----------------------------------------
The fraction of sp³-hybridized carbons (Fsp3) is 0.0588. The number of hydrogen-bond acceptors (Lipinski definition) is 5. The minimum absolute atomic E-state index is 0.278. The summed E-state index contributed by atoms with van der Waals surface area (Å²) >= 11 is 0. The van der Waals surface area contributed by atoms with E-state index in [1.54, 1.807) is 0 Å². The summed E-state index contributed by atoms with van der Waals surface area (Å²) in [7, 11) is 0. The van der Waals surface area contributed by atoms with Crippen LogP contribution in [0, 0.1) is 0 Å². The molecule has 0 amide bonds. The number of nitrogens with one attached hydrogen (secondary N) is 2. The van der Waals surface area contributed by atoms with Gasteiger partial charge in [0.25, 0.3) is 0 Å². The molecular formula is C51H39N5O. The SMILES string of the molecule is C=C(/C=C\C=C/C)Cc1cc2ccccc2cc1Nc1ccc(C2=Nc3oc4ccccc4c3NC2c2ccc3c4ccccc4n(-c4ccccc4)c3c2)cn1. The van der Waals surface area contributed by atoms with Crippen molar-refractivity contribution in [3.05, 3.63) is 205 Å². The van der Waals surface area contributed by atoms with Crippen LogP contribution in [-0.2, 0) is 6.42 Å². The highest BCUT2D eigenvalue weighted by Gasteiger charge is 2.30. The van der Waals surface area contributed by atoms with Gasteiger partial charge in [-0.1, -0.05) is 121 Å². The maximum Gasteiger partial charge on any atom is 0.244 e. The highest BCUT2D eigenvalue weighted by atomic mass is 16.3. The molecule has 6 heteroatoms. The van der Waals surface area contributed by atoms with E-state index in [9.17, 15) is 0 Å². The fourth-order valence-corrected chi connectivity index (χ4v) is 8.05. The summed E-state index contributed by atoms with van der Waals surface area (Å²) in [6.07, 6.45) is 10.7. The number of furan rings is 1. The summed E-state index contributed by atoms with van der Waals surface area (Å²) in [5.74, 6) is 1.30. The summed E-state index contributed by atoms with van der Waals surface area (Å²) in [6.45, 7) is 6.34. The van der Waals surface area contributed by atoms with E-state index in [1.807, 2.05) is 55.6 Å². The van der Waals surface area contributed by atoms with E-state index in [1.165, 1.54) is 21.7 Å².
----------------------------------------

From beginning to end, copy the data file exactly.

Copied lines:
The fraction of sp³-hybridized carbons (Fsp3) is 0.0588. The number of hydrogen-bond acceptors (Lipinski definition) is 5. The minimum absolute atomic E-state index is 0.278. The summed E-state index contributed by atoms with van der Waals surface area (Å²) >= 11 is 0. The van der Waals surface area contributed by atoms with E-state index in [1.54, 1.807) is 0 Å². The summed E-state index contributed by atoms with van der Waals surface area (Å²) in [7, 11) is 0. The van der Waals surface area contributed by atoms with Crippen LogP contribution in [0, 0.1) is 0 Å². The molecule has 0 amide bonds. The number of nitrogens with one attached hydrogen (secondary N) is 2. The van der Waals surface area contributed by atoms with Gasteiger partial charge in [0.25, 0.3) is 0 Å². The molecular formula is C51H39N5O. The SMILES string of the molecule is C=C(/C=C\C=C/C)Cc1cc2ccccc2cc1Nc1ccc(C2=Nc3oc4ccccc4c3NC2c2ccc3c4ccccc4n(-c4ccccc4)c3c2)cn1. The van der Waals surface area contributed by atoms with Crippen molar-refractivity contribution in [3.05, 3.63) is 205 Å². The van der Waals surface area contributed by atoms with Crippen LogP contribution in [-0.2, 0) is 6.42 Å². The highest BCUT2D eigenvalue weighted by Gasteiger charge is 2.30. The van der Waals surface area contributed by atoms with Gasteiger partial charge in [-0.1, -0.05) is 121 Å². The maximum Gasteiger partial charge on any atom is 0.244 e. The highest BCUT2D eigenvalue weighted by atomic mass is 16.3. The molecule has 6 heteroatoms. The van der Waals surface area contributed by atoms with E-state index in [9.17, 15) is 0 Å². The fourth-order valence-corrected chi connectivity index (χ4v) is 8.05. The summed E-state index contributed by atoms with van der Waals surface area (Å²) in [6.07, 6.45) is 10.7. The number of furan rings is 1. The summed E-state index contributed by atoms with van der Waals surface area (Å²) in [5.74, 6) is 1.30. The summed E-state index contributed by atoms with van der Waals surface area (Å²) in [6.45, 7) is 6.34. The van der Waals surface area contributed by atoms with E-state index in [1.807, 2.05) is 55.6 Å². The van der Waals surface area contributed by atoms with E-state index in [1.165, 1.54) is 21.7 Å².